Newsletters are purely organic marketing tools. You can’t force people to subscribe, and you definitely can’t use underhand methods of winning subscribers (that always backfires, potentially in the courts). An email newsletter should always be opted into, and it should be easy for recipients to voluntarily unsubscribe too.
So how can you keep your newsletter growing in terms of subscribers? Here are our top five ways to ensure your subscribers always outnumber the quitters.
1. Keep it interesting and relevant
Part of growing a newsletter comes down to simple maths, i.e. the number of new subscribers is greater than the number of unsubscribers.
That means that the more readers you can retain, the fewer you need to win to replace them, and the newsletter grows. It’s always tempting to use your newsletter to advertise your services and remind customers how great you are – and there’s a place for that – but really, nobody is particularly interested in your latest industry award or office dog.
They just want to pick up new, useful knowledge from your position at the front line. Always put yourself in the place of the reader and ask yourself: “Is this story actually interesting?”
2. Make sure it looks great and performs across platforms
Content aside, there’s another factor in the unsubscribe equation – how easy the email is to access. Having a newsletter that is on-brand and looks great is one thing, but each time you add some graphical or interactive wizardry, you’ll be preventing a certain number of people from reading it on the device they’re currently using, be it a phone, a tablet, a smart device or a Windows/Mac computer, using a dedicated email client or a web browser.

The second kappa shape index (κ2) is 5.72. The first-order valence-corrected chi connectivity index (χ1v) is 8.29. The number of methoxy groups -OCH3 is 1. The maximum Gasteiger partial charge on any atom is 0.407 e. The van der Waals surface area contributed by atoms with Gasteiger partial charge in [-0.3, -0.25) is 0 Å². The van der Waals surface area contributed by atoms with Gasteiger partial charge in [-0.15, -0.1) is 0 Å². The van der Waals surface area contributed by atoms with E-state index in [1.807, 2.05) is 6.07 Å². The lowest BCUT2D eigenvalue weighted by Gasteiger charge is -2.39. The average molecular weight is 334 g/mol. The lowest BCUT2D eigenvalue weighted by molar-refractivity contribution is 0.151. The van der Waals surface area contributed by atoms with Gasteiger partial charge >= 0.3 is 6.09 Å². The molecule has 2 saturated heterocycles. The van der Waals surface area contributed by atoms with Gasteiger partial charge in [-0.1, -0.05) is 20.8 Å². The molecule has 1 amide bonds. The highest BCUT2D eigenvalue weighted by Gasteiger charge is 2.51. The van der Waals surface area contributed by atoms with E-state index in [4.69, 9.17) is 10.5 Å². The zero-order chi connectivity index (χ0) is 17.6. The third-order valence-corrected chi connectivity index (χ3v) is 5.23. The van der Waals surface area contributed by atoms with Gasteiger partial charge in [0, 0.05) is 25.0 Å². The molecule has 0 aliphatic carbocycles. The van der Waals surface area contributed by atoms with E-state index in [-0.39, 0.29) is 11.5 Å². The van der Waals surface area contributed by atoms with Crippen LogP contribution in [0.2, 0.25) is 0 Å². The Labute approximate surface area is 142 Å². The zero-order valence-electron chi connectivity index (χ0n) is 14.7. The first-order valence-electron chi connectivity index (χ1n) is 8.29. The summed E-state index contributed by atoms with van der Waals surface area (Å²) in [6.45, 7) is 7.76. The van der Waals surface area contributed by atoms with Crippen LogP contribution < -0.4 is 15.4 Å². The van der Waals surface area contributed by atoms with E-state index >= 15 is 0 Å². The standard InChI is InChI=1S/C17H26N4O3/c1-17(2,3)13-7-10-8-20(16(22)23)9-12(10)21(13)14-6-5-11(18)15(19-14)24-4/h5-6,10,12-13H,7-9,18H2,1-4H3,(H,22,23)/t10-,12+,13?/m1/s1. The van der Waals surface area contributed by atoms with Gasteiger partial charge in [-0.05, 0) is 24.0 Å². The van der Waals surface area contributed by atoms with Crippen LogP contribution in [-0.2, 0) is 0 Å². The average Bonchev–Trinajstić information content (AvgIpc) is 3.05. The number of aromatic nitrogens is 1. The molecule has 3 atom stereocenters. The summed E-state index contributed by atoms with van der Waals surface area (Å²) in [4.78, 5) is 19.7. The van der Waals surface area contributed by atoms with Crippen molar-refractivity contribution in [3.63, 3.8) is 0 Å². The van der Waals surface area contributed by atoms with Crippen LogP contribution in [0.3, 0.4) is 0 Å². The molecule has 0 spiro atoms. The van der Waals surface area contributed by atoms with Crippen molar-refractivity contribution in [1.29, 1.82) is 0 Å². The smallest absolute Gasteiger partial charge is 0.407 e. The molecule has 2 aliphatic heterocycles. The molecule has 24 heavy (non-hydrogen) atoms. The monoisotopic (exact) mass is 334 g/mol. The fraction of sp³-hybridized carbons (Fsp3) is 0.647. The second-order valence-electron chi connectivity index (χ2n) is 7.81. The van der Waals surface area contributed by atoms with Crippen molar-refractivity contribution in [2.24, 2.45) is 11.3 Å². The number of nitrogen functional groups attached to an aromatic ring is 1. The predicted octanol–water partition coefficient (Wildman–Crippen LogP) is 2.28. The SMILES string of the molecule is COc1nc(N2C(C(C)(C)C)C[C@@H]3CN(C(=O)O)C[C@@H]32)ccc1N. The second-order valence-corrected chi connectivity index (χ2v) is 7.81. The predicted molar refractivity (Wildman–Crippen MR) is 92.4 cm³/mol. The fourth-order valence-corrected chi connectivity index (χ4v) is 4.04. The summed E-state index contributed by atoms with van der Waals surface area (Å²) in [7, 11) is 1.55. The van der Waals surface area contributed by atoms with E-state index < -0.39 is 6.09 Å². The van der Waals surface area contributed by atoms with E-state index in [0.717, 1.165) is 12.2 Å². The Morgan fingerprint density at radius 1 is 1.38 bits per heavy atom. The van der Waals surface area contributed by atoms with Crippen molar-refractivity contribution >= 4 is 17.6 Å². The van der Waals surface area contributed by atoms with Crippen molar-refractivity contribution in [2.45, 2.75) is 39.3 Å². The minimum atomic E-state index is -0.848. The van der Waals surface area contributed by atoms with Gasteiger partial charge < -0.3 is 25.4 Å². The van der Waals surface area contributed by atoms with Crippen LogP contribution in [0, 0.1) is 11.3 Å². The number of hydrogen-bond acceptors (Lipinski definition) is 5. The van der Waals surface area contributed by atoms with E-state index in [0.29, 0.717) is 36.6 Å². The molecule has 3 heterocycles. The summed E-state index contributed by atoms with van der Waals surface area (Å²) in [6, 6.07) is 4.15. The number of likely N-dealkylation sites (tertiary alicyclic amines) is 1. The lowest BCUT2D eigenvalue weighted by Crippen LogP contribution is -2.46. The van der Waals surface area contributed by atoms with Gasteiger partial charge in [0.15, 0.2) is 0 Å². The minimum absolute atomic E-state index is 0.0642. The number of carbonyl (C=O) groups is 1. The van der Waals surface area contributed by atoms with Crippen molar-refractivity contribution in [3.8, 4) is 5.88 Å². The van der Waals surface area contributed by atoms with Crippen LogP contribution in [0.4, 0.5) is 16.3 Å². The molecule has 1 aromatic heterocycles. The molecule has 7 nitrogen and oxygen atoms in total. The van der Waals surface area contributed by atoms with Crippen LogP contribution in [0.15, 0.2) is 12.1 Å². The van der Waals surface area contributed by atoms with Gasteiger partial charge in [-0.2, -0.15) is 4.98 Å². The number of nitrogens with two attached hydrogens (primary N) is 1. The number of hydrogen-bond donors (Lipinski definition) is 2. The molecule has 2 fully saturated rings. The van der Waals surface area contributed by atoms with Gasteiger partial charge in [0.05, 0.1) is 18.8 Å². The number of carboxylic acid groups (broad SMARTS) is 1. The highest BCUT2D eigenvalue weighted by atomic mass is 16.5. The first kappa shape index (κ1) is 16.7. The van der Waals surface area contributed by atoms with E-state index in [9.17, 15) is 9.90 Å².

Keeping it widely readable and also looking great requires skilful HTML email newsletter coding and testing, and that’s a professional job. The good news is that you only need to have it done once – you can use the same template over and over again.
3. Measure as many metrics as you can
We’ve written extensively about the metrics you should measure on your newsletter, and all the popular email solutions can embed codes that make it easy to see whether you’re tripping up at the inbox stage or powering customers through to make purchases on your website.
It’s vital to analyse this information after you’ve had a few months’ operation, as it can steer you in the right direction and help you avoid mistakes.
4. Link to it all over your website and on social
Now you’ve minimised unsubscribers, you are looking at growing the list. The trick here is to reduce friction. Don’t make your website visitors or social followers have to search around for your subscribe button.
Make it easy to find, at minimum on your contact page, but preferably on your social profile page and in the footer of every web page (again, a one-step process once you’ve set it up on WordPress or Magento). And never pass up on an opportunity to link to the sign-up form in blogs or social posts.
5. Have offers and other incentives
The best thing you can do to grow a mailing list is to give people a reason to sign up. While the promise of an excellent newsletter might win some subscribers in certain fields, sometimes appealing to people’s more immediate instinct works well.
For example, you could offer exclusive content to subscribers that won’t appear on your blog, or will appear a few days earlier. That’s really helpful in B2B, especially if you’re in a sector where you’re considered an authority, and timely information is useful to readers.
Alternatively, you can promise special offers to subscribers, whether that’s discount vouchers, exclusive events, entry to competitions or partner deals. That works better in B2C businesses, but there are some B2B applications too.
The key thing is to acknowledge that growing a newsletter is a steady, organic process, and you should view any growth as a success. Attempts to speed up growth by cajoling users to subscribe rarely work. Unsatisfied customers will take themselves off the list straight away.
The best way to grow the list is through honesty and hard work, and that results in picking interesting subjects and giving your readers something they can’t find elsewhere.